Medicare agency creates quality standards for treatment of kidney disease
Donald Berwick, the new Medicare administrator, lauded the new regulations as a “landmark advance for improving the quality and safety of care that Medicare beneficiaries receive while on dialysis treatment.”
“Since most patients with [end-stage renal disease] are also Medicare beneficiaries,” he added, “the ESRD [quality incentive program] is an especially powerful tool in transforming care in America’s dialysis centers.”
Nearly 350,000 people are being treated for ESRD under Medicare, according to the Centers for Medicare and Medicaid Services (CMS), at a cost of nearly $9 billion a year. The disease — a condition where the kidneys are no longer able to remove excess fluids and toxins from the blood — disproportionately affects low-income minorities.
Medicare’s coverage of end-stage renal disease has come under intense scrutiny over the past few weeks. After more than a year of reporting on the quality of care at the nation’s dialysis facilities, the investigative journalism outfit ProPublica last month began publishing a series of critical articles.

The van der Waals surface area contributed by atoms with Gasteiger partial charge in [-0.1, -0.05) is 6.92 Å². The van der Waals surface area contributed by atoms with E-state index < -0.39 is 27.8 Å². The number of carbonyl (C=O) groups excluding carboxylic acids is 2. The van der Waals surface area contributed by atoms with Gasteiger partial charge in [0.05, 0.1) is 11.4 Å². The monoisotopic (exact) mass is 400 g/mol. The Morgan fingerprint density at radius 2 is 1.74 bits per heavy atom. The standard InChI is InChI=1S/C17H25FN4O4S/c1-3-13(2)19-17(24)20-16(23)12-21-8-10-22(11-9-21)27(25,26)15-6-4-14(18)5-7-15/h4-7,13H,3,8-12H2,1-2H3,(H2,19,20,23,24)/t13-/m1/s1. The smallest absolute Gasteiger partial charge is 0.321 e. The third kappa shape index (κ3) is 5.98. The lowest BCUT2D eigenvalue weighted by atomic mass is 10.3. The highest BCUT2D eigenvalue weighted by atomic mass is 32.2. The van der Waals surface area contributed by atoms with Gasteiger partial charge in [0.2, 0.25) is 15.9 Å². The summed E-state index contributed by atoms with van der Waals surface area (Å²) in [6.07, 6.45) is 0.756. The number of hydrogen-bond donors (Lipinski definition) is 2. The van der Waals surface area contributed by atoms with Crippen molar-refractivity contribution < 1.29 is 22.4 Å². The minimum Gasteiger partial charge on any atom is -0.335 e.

“The United States continues to have one of the industrialized world’s highest mortality rates for dialysis care,” reporter Robin Fields wrote last month. “Even taking into account differences in patient characteristics, studies suggest that if our system performed as well as Italy’s, or France’s, or Japan’s, thousands fewer patients would die each year.”
The new regulations establish performance standards, a scoring methodology that CMS will use to rate providers’ quality of dialysis care, and a sliding scale for payment adjustments based on the facility’s performance. Facilities that do not meet the new standards will face a payment reduction of up to 2 percent depending on how poorly they fare.
The facilities will also be required to post their scores in a “prominent location in a patient care area.”